...This sort of madrasa-driven change in attitudes is being reproduced across Pakistan. There are now 27 times as many madrasas in the country as there were in 1947: from 245 at independence, the number has shot up to 6870 in 2001. Across Pakistan, the religious tenor has been correspondingly radicalised: the tolerant, Sufi-minded Barelvi form of Islam is now out of fashion in northern Pakistan, especially in the NWFP, overtaken by the rise of the more hardline and politicised Wahhabism.
Later, I returned to the shrine and found Tila Mahommed tending the grave. Making sure no one was listening, he whispered: "We pray that right will overpower wrong, that good will overcome evil. But our way is pacifist," he said." As Baba put it,
I am a lover, and I deal in love. Sow flowers,
So your surroundings become a garden
Don't sow thorns; for they will prick your feet.
We are all one body,
Whoever tortures another, wounds himself.
I thought of this conversation, when I heard that the shrine of Rahman Baba had finally been blown up on Thursday, a few hours after the Sri Lankan cricketers were ambushed in Lahore. The rise of Islamic radicalism is often presented in starkly political terms, but what happened in Peshawar this week is a reminder that, at the heart of the current conflict, lie two very different understandings of Islam. Wahhabi fundamentalism has advanced so quickly in Pakistan partly because the Saudis have financed the building of so many madrasas, which have filled the vacuum left by the collapse of state education. These have taught an entire generation to abhor the gentle, syncretic Sufi Islam that has dominated south Asia for centuries, and to embrace instead an imported form of Saudi Wahhabism.
Sufism is an entirely indigenous Islamic resistance movement to fundamentalism, with its deep roots in South Asian soil. The Pakistani government could finance schools that taught Pakistanis to respect their own religious traditions, rather than buying fleets of American F-16 fighters and handing over education to the Saudis. Instead, every day, it increasingly resembles a tragic clone of Taliban Afghanistan.
But of course we will only see more American military materiel pouring into Pakistan: some of it given to Pakistan's draconian military-security elite -- but more and more of it being operated by U.S. forces themselves: more drone missile attacks, more covert Special Forces units, and, as seems increasingly likely, more regular troops and planes in "hot pursuit" of Pakistan-based Afghan insurgents.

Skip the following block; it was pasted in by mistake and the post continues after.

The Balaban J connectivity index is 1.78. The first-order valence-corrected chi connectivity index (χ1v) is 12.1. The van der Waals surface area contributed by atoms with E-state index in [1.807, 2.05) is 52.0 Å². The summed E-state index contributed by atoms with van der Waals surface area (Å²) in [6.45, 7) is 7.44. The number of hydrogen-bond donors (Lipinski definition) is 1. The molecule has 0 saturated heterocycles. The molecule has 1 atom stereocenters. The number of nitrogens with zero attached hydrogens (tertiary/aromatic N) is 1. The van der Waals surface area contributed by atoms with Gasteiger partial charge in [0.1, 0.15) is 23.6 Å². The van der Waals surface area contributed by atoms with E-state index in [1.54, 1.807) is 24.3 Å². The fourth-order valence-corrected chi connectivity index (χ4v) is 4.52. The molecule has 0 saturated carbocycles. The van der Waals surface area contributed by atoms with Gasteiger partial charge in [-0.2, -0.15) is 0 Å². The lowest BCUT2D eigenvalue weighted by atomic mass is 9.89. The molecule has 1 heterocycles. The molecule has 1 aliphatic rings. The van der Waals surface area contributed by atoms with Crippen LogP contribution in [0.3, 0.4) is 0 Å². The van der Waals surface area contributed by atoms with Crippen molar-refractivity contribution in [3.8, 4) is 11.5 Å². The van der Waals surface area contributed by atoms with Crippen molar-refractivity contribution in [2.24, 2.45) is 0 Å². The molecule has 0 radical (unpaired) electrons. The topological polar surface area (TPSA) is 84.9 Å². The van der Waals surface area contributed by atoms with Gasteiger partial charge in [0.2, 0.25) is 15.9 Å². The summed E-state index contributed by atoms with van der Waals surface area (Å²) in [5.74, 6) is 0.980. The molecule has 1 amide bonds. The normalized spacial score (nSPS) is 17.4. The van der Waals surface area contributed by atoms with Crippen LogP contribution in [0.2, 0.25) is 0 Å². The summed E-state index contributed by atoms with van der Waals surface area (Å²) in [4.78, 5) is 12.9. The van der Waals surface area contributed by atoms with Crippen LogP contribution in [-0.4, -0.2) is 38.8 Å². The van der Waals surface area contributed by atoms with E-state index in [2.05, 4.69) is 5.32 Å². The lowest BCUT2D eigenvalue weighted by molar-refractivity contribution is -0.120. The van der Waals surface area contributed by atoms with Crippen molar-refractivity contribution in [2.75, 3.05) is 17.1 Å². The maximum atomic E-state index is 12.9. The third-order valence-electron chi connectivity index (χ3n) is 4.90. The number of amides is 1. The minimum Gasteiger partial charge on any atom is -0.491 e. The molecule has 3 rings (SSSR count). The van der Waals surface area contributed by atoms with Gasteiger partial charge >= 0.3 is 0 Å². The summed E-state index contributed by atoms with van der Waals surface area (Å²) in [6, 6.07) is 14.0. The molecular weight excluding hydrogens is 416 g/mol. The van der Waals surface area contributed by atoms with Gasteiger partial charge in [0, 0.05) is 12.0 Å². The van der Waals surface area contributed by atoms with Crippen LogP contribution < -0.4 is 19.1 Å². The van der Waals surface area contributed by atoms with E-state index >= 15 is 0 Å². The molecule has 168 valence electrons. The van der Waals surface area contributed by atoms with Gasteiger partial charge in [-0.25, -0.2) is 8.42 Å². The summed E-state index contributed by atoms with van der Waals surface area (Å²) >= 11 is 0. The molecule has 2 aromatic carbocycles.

The further radicalization and destabilization of Pakistan is virtually guaranteed if Barack Obama continues on his announced path of military escalation in Afghanistan, egged on by such hawkish courtiers as Richard "L'il Kissinger" Holbrooke, Joe "Bankruptcy Bill" Biden and Hillary "The Obliterator" Clinton. Obama has embraced both the Terror War rhetoric and most of the Terror War policies of his murderous predecessor; he has also retained the Terror War's military leadership as well. In the Guardian last week, Dalrymple described the past fruits of this approach:
Eight years of neocon foreign policies have been a spectacular disaster for American interests in the Islamic world, leading to the advance of Hamas and Hezbollah, the wreckage of Iraq, with more than two million external refugees and the ethnic cleansing of its Christian population, the rise of Iran as a major regional power, and now the implosion of Afghanistan and Pakistan, probably the most dangerous development of all.
And here he details this most dangerous development, where, once again, playboys and plutocrats combine with religious extremists to breed a hell on earth:
Few had very high expectations of [Pakistan President Asif Ali] Zardari, the notorious playboy widower of Benazir Bhutto. Nevertheless, the speed of the collapse that has taken place on his watch has amazed almost all observers. Across much of the North-West Frontier Province - around a fifth of Pakistan - women have now been forced to wear the burka, music has been silenced, barbershops are forbidden to shave beards and more than 140 girls' schools have been blown up or burned down. From the provincial capital of Peshawar, a significant proportion of the city's elite, along with its musicians, have decamped to what had, until yesterday's attack, been regarded as the relatively safe and tolerant confines of Lahore and Karachi.